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High-income spouses have to think clearly about divorce

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Divorce is always a difficult process, but there are two reasons that it can involve even more effort and perhaps disagreement than a divorce between couples who don't have significant wealth. The first is the emotional attachments that have to change so that people can move on to a better life after their marriage ends. The second is managing the property and assets from a marriage that is ending.

This process often proves the most challenging for people dealing with large amounts of money, property and other assets earned and accumulated during the marriage.

Highly-paid corporate executives often have more assets than cash and a home. Benefits, retirement accounts, vesting rights and stock options may all be subject to sharing in an Illinois divorce. Capital gains on investments and private retirement planning are also valid for splitting.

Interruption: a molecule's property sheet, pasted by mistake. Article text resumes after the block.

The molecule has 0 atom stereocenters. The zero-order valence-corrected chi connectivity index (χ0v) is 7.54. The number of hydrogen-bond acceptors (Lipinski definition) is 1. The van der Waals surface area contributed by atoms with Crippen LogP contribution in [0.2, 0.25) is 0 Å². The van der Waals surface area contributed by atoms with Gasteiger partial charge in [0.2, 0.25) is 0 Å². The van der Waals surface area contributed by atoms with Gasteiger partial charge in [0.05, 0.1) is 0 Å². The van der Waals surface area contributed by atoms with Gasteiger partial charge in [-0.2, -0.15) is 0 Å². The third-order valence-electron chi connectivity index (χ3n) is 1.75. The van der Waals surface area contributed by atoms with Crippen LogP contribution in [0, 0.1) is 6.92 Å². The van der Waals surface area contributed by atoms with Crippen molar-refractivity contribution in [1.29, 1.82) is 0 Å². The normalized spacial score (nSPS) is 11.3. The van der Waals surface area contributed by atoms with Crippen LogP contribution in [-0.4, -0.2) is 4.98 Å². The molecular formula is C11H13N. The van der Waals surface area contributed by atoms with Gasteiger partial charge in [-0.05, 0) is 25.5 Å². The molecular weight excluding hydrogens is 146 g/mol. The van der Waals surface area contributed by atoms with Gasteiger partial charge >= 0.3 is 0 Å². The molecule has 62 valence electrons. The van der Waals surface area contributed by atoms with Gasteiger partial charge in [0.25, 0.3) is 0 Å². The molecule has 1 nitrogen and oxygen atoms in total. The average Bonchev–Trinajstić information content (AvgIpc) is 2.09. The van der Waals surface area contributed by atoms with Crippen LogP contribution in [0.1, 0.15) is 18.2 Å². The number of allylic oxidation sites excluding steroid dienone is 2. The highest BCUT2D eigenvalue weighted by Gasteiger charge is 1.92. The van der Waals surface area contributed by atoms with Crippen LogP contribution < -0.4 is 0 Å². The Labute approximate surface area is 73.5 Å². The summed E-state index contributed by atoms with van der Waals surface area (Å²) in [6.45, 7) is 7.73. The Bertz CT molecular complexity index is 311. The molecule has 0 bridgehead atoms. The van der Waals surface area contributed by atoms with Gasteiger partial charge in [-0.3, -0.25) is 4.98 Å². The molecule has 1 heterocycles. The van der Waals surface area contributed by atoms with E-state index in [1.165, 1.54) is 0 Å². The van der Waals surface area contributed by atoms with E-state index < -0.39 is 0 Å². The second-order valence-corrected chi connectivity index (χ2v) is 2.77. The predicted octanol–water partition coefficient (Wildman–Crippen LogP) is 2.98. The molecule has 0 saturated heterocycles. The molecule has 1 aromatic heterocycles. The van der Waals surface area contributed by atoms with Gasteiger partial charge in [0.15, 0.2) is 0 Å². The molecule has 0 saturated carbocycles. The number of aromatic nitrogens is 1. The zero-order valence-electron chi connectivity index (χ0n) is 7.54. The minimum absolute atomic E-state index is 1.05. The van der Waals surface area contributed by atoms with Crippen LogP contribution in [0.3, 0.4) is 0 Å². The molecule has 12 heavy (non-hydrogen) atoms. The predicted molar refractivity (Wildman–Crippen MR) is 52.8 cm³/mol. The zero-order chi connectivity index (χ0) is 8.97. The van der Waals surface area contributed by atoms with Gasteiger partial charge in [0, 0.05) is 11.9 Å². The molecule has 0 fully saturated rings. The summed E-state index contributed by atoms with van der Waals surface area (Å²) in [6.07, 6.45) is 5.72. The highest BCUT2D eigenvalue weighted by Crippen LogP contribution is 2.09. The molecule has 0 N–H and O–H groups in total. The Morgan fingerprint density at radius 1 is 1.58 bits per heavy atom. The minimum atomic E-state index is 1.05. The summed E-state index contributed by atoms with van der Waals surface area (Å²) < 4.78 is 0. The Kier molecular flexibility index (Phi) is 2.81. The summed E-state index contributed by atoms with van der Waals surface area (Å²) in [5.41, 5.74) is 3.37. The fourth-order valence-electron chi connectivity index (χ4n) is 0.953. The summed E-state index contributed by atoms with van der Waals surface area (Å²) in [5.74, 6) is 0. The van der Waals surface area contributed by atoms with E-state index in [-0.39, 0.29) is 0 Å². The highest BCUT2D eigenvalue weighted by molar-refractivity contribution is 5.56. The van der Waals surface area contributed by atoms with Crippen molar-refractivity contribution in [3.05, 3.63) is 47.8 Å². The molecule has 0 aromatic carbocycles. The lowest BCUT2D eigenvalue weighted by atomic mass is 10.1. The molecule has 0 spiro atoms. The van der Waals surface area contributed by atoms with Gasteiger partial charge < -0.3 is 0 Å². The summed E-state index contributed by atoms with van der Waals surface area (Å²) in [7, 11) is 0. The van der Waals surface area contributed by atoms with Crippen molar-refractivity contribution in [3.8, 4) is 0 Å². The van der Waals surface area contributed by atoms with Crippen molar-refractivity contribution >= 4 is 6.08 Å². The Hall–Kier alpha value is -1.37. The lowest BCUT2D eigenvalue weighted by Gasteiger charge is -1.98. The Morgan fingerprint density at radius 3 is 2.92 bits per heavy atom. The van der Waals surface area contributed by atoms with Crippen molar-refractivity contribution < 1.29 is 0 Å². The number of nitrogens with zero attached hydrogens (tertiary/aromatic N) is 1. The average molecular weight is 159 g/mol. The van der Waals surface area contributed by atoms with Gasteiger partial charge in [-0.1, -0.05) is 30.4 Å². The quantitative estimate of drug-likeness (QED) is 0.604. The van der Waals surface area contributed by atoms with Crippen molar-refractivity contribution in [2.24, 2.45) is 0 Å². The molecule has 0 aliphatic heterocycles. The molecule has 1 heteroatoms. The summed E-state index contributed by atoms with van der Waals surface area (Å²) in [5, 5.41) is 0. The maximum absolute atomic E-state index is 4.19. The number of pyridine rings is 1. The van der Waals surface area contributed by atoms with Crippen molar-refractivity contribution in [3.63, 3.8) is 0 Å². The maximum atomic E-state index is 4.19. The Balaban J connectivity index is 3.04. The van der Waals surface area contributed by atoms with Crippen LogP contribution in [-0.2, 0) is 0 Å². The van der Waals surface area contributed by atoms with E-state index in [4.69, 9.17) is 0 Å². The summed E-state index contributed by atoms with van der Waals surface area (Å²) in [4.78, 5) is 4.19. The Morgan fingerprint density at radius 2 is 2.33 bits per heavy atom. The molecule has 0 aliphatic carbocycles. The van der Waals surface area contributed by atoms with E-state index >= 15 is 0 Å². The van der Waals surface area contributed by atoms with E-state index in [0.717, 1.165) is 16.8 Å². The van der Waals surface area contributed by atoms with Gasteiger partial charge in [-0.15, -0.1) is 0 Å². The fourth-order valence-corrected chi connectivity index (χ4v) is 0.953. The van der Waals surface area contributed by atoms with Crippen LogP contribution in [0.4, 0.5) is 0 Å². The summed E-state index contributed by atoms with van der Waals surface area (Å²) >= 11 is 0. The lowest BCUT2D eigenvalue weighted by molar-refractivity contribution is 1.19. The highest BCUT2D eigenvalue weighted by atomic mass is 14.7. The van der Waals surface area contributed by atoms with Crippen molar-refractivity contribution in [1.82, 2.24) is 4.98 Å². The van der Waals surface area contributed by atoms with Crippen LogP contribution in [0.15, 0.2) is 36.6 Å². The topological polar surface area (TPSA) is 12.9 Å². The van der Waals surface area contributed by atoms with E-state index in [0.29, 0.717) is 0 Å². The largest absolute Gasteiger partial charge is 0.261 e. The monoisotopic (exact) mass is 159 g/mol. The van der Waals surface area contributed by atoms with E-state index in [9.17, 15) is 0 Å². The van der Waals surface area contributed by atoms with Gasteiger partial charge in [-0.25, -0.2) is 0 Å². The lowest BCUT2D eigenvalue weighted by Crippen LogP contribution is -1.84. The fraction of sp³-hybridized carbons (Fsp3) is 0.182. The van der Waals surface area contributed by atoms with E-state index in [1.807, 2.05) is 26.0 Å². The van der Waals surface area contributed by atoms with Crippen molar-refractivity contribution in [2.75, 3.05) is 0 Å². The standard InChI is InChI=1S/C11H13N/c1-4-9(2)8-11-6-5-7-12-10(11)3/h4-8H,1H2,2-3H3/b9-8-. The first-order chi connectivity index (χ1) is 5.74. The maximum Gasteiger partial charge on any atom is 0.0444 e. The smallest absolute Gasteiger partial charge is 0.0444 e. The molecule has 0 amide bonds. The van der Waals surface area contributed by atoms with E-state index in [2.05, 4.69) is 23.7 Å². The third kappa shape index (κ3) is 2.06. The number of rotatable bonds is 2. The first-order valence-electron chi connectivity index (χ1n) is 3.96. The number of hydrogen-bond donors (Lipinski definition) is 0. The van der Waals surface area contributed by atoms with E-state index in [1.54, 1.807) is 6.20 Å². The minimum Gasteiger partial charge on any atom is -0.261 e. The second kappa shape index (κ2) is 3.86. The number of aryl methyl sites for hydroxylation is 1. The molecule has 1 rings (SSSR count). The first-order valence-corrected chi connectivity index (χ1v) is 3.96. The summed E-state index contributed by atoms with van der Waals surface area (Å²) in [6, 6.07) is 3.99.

Executives may wish to speak with a number of financial experts who can give insight into how ongoing arrangements such as alimony or child support may be valued by the court. Cash flow projections and benefits valuation can help predict future costs and liability.

High-income spouses who are going through a divorce rely on Illinois courts to determine an "equitable" distribution of marital assets between the two of them. The court may consider how much effort went into the earning of assets and as well as future requirements for property and income.

Along with your Illinois family law attorney, a financial adviser and/or wealth manager can help you work out how which marital assets that you want to take out of the marriage.

Source: Crain's Chicago Business, "Wealth Management: The Executive Divorce," Jason G. Adess, Meighan A. Harmon and Pamela Lucina, accessed March 30, 2018

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